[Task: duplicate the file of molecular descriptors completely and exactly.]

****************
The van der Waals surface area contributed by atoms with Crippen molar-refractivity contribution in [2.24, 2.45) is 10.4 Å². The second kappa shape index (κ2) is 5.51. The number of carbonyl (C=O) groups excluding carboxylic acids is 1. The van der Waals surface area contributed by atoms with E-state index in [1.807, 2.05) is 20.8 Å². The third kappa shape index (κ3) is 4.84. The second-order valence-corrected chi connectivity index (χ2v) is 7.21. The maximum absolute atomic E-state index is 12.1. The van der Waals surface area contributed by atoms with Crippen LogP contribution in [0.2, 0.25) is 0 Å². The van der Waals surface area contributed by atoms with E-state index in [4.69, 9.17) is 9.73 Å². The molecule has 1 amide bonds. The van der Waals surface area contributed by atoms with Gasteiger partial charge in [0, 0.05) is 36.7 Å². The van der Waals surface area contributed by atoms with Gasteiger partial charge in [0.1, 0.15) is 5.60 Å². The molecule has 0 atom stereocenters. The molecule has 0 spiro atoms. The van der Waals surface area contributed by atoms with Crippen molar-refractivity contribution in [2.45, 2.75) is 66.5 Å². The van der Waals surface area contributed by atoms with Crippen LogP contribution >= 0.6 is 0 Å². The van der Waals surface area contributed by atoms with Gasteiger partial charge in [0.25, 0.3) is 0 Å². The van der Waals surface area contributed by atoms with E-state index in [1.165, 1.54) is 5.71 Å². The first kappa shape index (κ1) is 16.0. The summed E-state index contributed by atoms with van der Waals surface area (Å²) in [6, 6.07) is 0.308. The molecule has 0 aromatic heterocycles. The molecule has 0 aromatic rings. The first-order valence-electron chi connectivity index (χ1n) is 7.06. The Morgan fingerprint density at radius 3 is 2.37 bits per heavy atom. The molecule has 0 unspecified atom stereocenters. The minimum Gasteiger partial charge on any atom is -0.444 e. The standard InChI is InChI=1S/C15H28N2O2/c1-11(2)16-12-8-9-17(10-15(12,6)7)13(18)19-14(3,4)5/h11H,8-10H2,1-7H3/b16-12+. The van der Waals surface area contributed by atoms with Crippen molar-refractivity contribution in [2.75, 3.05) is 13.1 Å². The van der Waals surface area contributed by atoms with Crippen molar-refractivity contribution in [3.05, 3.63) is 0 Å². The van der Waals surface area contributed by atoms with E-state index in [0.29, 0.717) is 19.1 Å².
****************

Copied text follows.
The van der Waals surface area contributed by atoms with Crippen molar-refractivity contribution in [2.24, 2.45) is 10.4 Å². The second kappa shape index (κ2) is 5.51. The number of carbonyl (C=O) groups excluding carboxylic acids is 1. The van der Waals surface area contributed by atoms with E-state index in [1.807, 2.05) is 20.8 Å². The third kappa shape index (κ3) is 4.84. The second-order valence-corrected chi connectivity index (χ2v) is 7.21. The maximum absolute atomic E-state index is 12.1. The van der Waals surface area contributed by atoms with Crippen LogP contribution in [0.2, 0.25) is 0 Å². The van der Waals surface area contributed by atoms with E-state index in [4.69, 9.17) is 9.73 Å². The molecule has 1 amide bonds. The van der Waals surface area contributed by atoms with Gasteiger partial charge in [0, 0.05) is 36.7 Å². The van der Waals surface area contributed by atoms with Gasteiger partial charge in [0.1, 0.15) is 5.60 Å². The molecule has 0 atom stereocenters. The molecule has 0 spiro atoms. The van der Waals surface area contributed by atoms with Crippen molar-refractivity contribution in [2.45, 2.75) is 66.5 Å². The van der Waals surface area contributed by atoms with Crippen LogP contribution >= 0.6 is 0 Å². The van der Waals surface area contributed by atoms with Gasteiger partial charge in [0.25, 0.3) is 0 Å². The van der Waals surface area contributed by atoms with E-state index in [1.165, 1.54) is 5.71 Å². The first kappa shape index (κ1) is 16.0. The summed E-state index contributed by atoms with van der Waals surface area (Å²) in [6, 6.07) is 0.308. The molecule has 0 aromatic heterocycles. The molecule has 0 aromatic rings. The first-order valence-electron chi connectivity index (χ1n) is 7.06. The Morgan fingerprint density at radius 3 is 2.37 bits per heavy atom. The molecule has 0 unspecified atom stereocenters. The minimum Gasteiger partial charge on any atom is -0.444 e. The standard InChI is InChI=1S/C15H28N2O2/c1-11(2)16-12-8-9-17(10-15(12,6)7)13(18)19-14(3,4)5/h11H,8-10H2,1-7H3/b16-12+. The van der Waals surface area contributed by atoms with Crippen molar-refractivity contribution in [2.75, 3.05) is 13.1 Å². The van der Waals surface area contributed by atoms with Crippen molar-refractivity contribution in [3.05, 3.63) is 0 Å². The van der Waals surface area contributed by atoms with E-state index in [0.29, 0.717) is 19.1 Å².